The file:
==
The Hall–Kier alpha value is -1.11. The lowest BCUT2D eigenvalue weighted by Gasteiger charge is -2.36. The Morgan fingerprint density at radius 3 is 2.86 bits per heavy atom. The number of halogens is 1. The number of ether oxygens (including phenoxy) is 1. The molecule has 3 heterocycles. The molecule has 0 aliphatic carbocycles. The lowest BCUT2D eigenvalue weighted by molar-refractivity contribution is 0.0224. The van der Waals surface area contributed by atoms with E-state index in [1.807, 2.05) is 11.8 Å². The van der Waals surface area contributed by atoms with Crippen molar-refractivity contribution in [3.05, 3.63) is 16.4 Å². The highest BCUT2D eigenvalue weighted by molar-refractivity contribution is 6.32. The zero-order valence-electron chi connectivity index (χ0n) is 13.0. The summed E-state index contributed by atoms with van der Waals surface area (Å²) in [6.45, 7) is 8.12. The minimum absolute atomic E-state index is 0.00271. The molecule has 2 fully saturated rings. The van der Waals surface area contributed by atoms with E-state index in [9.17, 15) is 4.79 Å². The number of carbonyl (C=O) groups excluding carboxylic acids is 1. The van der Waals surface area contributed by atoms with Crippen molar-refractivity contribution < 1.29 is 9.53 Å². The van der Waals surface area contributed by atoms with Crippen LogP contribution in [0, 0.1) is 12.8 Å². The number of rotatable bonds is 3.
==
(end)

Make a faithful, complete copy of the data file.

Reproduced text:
The Hall–Kier alpha value is -1.11. The lowest BCUT2D eigenvalue weighted by Gasteiger charge is -2.36. The Morgan fingerprint density at radius 3 is 2.86 bits per heavy atom. The number of halogens is 1. The number of ether oxygens (including phenoxy) is 1. The molecule has 3 heterocycles. The molecule has 0 aliphatic carbocycles. The lowest BCUT2D eigenvalue weighted by molar-refractivity contribution is 0.0224. The van der Waals surface area contributed by atoms with E-state index in [1.807, 2.05) is 11.8 Å². The van der Waals surface area contributed by atoms with Crippen molar-refractivity contribution in [3.05, 3.63) is 16.4 Å². The highest BCUT2D eigenvalue weighted by molar-refractivity contribution is 6.32. The zero-order valence-electron chi connectivity index (χ0n) is 13.0. The summed E-state index contributed by atoms with van der Waals surface area (Å²) in [6.45, 7) is 8.12. The minimum absolute atomic E-state index is 0.00271. The molecule has 2 fully saturated rings. The van der Waals surface area contributed by atoms with E-state index in [9.17, 15) is 4.79 Å². The number of carbonyl (C=O) groups excluding carboxylic acids is 1. The van der Waals surface area contributed by atoms with Crippen molar-refractivity contribution < 1.29 is 9.53 Å². The van der Waals surface area contributed by atoms with Crippen LogP contribution in [0, 0.1) is 12.8 Å². The number of rotatable bonds is 3.